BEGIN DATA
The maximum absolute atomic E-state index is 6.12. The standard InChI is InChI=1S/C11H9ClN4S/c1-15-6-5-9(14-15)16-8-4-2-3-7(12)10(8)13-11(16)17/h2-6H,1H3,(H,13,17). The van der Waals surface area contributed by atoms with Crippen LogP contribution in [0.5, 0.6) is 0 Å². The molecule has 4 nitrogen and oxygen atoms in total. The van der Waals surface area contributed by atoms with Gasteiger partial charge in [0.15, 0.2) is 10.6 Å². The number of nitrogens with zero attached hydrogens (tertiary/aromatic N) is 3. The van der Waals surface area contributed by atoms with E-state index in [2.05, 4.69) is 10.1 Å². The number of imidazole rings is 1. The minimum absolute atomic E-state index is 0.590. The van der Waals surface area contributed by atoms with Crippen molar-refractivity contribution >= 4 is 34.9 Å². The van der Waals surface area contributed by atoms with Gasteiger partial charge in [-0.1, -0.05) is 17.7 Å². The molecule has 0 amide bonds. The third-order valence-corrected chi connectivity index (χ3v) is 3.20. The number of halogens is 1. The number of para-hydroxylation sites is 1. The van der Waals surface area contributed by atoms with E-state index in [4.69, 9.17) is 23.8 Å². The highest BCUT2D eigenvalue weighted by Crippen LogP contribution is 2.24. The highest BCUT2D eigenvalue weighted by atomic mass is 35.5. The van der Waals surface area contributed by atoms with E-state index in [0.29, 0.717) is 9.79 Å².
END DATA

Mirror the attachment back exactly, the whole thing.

The maximum absolute atomic E-state index is 6.12. The standard InChI is InChI=1S/C11H9ClN4S/c1-15-6-5-9(14-15)16-8-4-2-3-7(12)10(8)13-11(16)17/h2-6H,1H3,(H,13,17). The van der Waals surface area contributed by atoms with Crippen LogP contribution in [0.5, 0.6) is 0 Å². The molecule has 4 nitrogen and oxygen atoms in total. The van der Waals surface area contributed by atoms with Gasteiger partial charge in [0.15, 0.2) is 10.6 Å². The number of nitrogens with zero attached hydrogens (tertiary/aromatic N) is 3. The van der Waals surface area contributed by atoms with E-state index in [2.05, 4.69) is 10.1 Å². The number of imidazole rings is 1. The minimum absolute atomic E-state index is 0.590. The van der Waals surface area contributed by atoms with Crippen molar-refractivity contribution >= 4 is 34.9 Å². The van der Waals surface area contributed by atoms with Gasteiger partial charge in [-0.1, -0.05) is 17.7 Å². The molecule has 0 amide bonds. The third-order valence-corrected chi connectivity index (χ3v) is 3.20. The number of halogens is 1. The number of para-hydroxylation sites is 1. The van der Waals surface area contributed by atoms with E-state index in [4.69, 9.17) is 23.8 Å². The highest BCUT2D eigenvalue weighted by Crippen LogP contribution is 2.24. The highest BCUT2D eigenvalue weighted by atomic mass is 35.5. The van der Waals surface area contributed by atoms with E-state index in [0.29, 0.717) is 9.79 Å².